John Wyndham’s 1957 novel The Midwich Cuckoos was twice adapted as films titled The Village of the Damned. So, you know what we’re talking about here: creepy kids. Seriously creepy kids. Real little hellspawn sharing the one hivemind and giving their terrified parents demonic death stares and occasionally forcing one to, say, burn her own hand in a pot of boiling water.
The fun begins in the cosy little town of Midwich, where the lights go out one night and all the women of childbearing age wake up pregnant the next day. The women as a whole take this with a good deal more equanimity than you might expect – especially troubled young Cassie (Synnove Karlsen), whose own mum, family therapist Susannah (Keeley Hawes), doesn’t think she’s ready for motherhood.
The government seems to know exactly what’s going on, and everyone immediately has to sign their lives away under the Official Secrets Act. Series creator David Farr (The Night Manager) and his roster of directors do the creepy stuff well, although seven episodes does feel a bit long for the story.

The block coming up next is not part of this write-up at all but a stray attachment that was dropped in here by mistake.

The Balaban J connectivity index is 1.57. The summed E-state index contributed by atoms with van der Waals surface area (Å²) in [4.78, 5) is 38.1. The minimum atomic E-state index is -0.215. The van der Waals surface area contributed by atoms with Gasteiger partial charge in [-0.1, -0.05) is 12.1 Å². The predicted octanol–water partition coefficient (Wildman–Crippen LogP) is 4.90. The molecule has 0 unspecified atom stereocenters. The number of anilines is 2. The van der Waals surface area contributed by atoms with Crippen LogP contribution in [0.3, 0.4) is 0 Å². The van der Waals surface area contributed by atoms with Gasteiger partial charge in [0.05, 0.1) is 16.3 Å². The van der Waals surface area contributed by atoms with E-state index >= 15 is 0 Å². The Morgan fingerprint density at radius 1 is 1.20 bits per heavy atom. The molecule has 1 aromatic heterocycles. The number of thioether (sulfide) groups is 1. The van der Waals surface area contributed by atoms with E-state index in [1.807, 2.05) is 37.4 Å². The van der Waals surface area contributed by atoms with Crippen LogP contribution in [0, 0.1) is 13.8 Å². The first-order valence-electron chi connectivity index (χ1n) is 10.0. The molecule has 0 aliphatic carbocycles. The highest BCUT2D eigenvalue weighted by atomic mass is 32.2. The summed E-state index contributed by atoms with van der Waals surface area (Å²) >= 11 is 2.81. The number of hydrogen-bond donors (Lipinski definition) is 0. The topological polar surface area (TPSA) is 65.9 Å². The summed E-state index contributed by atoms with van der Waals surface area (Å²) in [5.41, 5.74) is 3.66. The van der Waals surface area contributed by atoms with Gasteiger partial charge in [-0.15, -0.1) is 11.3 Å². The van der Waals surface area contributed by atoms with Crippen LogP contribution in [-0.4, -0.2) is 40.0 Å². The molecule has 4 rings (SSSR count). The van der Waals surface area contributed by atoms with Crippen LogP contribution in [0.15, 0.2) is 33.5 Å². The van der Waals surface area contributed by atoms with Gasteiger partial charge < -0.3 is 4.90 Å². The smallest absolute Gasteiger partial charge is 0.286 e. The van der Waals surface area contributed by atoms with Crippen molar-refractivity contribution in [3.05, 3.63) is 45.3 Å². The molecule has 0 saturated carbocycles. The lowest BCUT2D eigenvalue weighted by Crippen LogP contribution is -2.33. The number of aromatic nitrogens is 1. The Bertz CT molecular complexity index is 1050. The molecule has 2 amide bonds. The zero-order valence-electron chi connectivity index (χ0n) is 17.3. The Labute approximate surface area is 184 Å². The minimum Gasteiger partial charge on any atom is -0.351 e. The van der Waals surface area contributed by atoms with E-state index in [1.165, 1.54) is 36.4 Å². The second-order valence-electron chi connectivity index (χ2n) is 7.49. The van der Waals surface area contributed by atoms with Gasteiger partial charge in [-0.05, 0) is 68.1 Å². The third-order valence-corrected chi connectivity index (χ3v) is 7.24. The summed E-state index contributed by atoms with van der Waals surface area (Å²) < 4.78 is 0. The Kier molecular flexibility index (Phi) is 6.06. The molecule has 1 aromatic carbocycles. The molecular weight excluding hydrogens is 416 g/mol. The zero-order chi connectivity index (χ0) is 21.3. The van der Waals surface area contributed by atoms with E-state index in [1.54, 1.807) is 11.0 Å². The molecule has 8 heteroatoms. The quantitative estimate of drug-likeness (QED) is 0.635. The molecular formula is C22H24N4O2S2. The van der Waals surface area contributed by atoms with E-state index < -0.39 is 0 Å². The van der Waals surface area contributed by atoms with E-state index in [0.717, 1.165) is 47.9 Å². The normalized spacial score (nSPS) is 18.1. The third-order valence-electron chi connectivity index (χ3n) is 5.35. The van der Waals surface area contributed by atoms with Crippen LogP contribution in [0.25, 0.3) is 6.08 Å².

The Summer I Turned Pretty
Prime Video, from Friday
Lola Tung in the coming-of-age drama The Summer I Turned Pretty.Credit:Amazon Prime
It’s a coming-of-age story for the nearly-16-year-old Belly (appealing newcomer Lola Tung), whose novelist mum (Jackie Chung) isn’t rich but takes her for long, lazy summers at the beach house of wealthy friend Susannah (Rachel Blanchard). This year, though, hormones are making Belly and Susannah’s teenage boys see each other quite differently. Based on a novel by Jenny Han, it’s well written and distinctly tender in places, with the extra dimension of also being a coming-of-new-age story for the mums. Nice.